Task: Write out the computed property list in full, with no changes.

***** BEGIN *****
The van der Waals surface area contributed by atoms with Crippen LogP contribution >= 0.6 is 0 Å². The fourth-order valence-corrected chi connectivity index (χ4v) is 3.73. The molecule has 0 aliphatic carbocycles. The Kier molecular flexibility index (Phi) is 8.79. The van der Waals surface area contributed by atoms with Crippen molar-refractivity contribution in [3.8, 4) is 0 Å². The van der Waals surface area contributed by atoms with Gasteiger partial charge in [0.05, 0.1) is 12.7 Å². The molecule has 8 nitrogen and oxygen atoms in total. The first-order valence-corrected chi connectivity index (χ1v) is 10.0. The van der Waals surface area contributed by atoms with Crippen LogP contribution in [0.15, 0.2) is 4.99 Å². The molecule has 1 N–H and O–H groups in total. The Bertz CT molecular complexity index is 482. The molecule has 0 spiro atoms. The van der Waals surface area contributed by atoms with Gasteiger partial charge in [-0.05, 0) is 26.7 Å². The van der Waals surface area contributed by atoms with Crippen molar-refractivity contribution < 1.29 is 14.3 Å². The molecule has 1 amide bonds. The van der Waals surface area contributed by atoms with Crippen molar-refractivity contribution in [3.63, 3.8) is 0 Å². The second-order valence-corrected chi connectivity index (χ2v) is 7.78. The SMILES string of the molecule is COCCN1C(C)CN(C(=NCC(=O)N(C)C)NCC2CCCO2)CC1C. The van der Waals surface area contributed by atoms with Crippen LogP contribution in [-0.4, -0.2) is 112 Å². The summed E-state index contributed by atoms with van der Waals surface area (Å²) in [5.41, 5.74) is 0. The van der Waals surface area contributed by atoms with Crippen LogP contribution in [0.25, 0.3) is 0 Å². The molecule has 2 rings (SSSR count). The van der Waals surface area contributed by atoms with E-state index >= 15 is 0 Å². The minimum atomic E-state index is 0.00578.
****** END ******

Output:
The van der Waals surface area contributed by atoms with Crippen LogP contribution >= 0.6 is 0 Å². The fourth-order valence-corrected chi connectivity index (χ4v) is 3.73. The molecule has 0 aliphatic carbocycles. The Kier molecular flexibility index (Phi) is 8.79. The van der Waals surface area contributed by atoms with Crippen molar-refractivity contribution in [3.8, 4) is 0 Å². The van der Waals surface area contributed by atoms with Gasteiger partial charge in [0.05, 0.1) is 12.7 Å². The molecule has 8 nitrogen and oxygen atoms in total. The first-order valence-corrected chi connectivity index (χ1v) is 10.0. The van der Waals surface area contributed by atoms with Crippen LogP contribution in [0.15, 0.2) is 4.99 Å². The molecule has 1 N–H and O–H groups in total. The Bertz CT molecular complexity index is 482. The molecule has 0 spiro atoms. The van der Waals surface area contributed by atoms with Gasteiger partial charge in [-0.05, 0) is 26.7 Å². The van der Waals surface area contributed by atoms with Crippen molar-refractivity contribution < 1.29 is 14.3 Å². The molecule has 1 amide bonds. The van der Waals surface area contributed by atoms with Crippen molar-refractivity contribution in [3.63, 3.8) is 0 Å². The second-order valence-corrected chi connectivity index (χ2v) is 7.78. The SMILES string of the molecule is COCCN1C(C)CN(C(=NCC(=O)N(C)C)NCC2CCCO2)CC1C. The van der Waals surface area contributed by atoms with Crippen LogP contribution in [-0.4, -0.2) is 112 Å². The summed E-state index contributed by atoms with van der Waals surface area (Å²) in [5.41, 5.74) is 0. The van der Waals surface area contributed by atoms with Crippen LogP contribution in [0.25, 0.3) is 0 Å². The molecule has 2 rings (SSSR count). The van der Waals surface area contributed by atoms with E-state index >= 15 is 0 Å². The minimum atomic E-state index is 0.00578.